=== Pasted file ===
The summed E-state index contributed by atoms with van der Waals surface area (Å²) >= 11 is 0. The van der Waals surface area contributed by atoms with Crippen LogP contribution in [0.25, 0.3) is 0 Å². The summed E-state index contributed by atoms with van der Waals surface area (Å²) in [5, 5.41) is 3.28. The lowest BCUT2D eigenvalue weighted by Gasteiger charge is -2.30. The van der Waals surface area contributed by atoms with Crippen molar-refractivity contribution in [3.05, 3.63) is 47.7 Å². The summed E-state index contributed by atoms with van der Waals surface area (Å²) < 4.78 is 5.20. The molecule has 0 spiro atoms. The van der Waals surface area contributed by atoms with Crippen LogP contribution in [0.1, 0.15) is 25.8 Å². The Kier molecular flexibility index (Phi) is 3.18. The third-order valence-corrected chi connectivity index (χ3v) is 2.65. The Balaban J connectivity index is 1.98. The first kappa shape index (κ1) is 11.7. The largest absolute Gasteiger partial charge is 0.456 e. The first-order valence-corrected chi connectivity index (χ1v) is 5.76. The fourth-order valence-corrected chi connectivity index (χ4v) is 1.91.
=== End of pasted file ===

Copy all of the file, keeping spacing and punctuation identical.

The summed E-state index contributed by atoms with van der Waals surface area (Å²) >= 11 is 0. The van der Waals surface area contributed by atoms with Crippen LogP contribution in [0.25, 0.3) is 0 Å². The summed E-state index contributed by atoms with van der Waals surface area (Å²) in [5, 5.41) is 3.28. The lowest BCUT2D eigenvalue weighted by Gasteiger charge is -2.30. The van der Waals surface area contributed by atoms with Crippen molar-refractivity contribution in [3.05, 3.63) is 47.7 Å². The summed E-state index contributed by atoms with van der Waals surface area (Å²) < 4.78 is 5.20. The molecule has 0 spiro atoms. The van der Waals surface area contributed by atoms with Crippen LogP contribution in [0.1, 0.15) is 25.8 Å². The Kier molecular flexibility index (Phi) is 3.18. The third-order valence-corrected chi connectivity index (χ3v) is 2.65. The Balaban J connectivity index is 1.98. The first kappa shape index (κ1) is 11.7. The largest absolute Gasteiger partial charge is 0.456 e. The first-order valence-corrected chi connectivity index (χ1v) is 5.76. The fourth-order valence-corrected chi connectivity index (χ4v) is 1.91.